Module 1 – Documentation

Chapter 3: Identifying Damage & Violation Concerns

Identifying Damage & Violation Concerns

The interior and exterior of a property should be thoroughly inspected for any signs of damage from the big six (fire, flood, earthquake, tornado, hurricane or boiler explosions) and/or mortgagee neglect.

As a best practice when encountering damage to a property detailed descriptions, source of the damage, clear photographic documentation, location of damages and bids or eyeball estimates to repair should always be provided.  Damages should be documented and photographed at every visit.  If changes have occurred to the damages or other conditions at the property they should be clearly indicated within reports.  Clear and consistent reporting of damages and property condition can be the saving grace for field service companies in preventing and combating claims.

As a best practice eyeball estimates should only be provided if you are unable to provide an accurate bid or if additional inspection is required by another party to determine if damages exist (i.e. structural damage).  Eyeball estimates are generally considered not to be bids but rather ballpark figures to address damages.  As always a detailed list of the items included within the eyeball estimate should be provided to the client.

Damages from any of the ‘big six’ (fire, flood, earthquake, hurricane, tornado, or mortgagee neglect) could result in structural or other specialized concerns for a property.  If you suspect structural damage or other damages and are not equipped to provide this service it is a best practice to work with your client to request approval to obtain a third party bid.  Client expectations in this area may vary so communication will be key to a successful outcome.

Typical damages include:

Health and /or Safety Concerns

●  Missing handrails

●  Trip hazards

●  Exposed electrical and or gas lines

●  Infestation risks

●  Structural damage

Water & mold damage

●  One of the most difficult damages to pinpoint can be water damage

∙  Ceilings, walls and floors of all levels of the interior and roofs and downspouts on the exterior of the property are to be inspected for any signs of water damage and visible mold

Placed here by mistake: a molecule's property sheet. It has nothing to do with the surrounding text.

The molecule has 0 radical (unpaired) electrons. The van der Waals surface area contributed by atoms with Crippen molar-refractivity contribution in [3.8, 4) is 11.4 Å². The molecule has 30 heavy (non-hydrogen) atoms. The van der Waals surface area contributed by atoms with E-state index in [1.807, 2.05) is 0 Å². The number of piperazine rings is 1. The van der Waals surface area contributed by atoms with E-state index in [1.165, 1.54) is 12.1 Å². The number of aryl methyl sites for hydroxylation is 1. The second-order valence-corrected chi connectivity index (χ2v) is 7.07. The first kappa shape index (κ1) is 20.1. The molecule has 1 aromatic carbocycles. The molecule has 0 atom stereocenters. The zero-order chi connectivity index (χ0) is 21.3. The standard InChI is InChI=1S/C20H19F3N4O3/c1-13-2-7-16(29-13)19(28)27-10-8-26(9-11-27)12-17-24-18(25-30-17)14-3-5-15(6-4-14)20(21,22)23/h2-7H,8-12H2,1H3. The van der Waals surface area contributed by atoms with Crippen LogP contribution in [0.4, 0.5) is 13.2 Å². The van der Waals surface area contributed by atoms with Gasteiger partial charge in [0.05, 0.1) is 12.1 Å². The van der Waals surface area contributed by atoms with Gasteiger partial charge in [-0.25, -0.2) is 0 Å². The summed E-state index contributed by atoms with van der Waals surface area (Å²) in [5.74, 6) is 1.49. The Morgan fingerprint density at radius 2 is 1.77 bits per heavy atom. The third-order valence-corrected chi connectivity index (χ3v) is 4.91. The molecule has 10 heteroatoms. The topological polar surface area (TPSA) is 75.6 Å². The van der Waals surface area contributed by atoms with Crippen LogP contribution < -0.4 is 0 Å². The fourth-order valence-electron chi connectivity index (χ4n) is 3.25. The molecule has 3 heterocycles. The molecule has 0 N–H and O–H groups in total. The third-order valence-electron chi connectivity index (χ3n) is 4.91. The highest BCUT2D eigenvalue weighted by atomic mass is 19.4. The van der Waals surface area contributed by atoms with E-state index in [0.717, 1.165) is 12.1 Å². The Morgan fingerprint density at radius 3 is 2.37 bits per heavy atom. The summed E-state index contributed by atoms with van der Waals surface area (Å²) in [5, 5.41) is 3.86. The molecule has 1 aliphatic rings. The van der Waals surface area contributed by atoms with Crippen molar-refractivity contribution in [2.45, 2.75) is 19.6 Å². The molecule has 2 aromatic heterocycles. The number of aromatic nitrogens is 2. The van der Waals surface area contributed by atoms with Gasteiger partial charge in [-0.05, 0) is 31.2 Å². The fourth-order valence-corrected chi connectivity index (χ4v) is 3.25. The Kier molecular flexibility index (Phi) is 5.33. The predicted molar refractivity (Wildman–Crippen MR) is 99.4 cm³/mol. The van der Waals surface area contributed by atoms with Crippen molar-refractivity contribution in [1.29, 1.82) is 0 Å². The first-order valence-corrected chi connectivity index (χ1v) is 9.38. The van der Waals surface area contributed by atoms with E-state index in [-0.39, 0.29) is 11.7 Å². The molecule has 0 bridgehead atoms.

∙  The same type of inspection should be completed on any outbuildings present at the property

●  The following are examples of conditions that may increase the potential for mold and mildew to develop

∙  Floods

∙  Inoperable sump pumps

∙  Roof leaks

∙  Broken or damaged water pipes

∙  Groundwater infiltration including condensation/dampness on walls

●  It is important to note both the cause of the water or mold damage and the length of time the damage appears to have been present with bids to address the source and resulting damages

Fire damage

●  When encountering fire damage it is a best practice to obtain the fire report for submission to the client

●  This report will share details of the fire including the date and cause to be reported to the Servicer

●  Fire damage may pose challenges in securing a property and may also be coupled with water damage

Wind damage

●  Wind damages to the exterior of a structure including its siding, windows, doors and/or roof are common in situations related to hurricanes and tornados

●  Clients will often issue orders to inspect properties after these natural disasters to ensure that the security of a property has not been breached by the extreme conditions

Other exterior damage

●  Gutter damage

●  Siding damage

●  Soffit damage

●  Roof leaks and damage

Other interior damage

●  Missing/damaged water lines

●  Missing/damaged appliances

●  Missing/ damaged HVAC components

●  Missing/damaged water heaters


●  Graffiti

●  Broken windows and doors

General wear & tear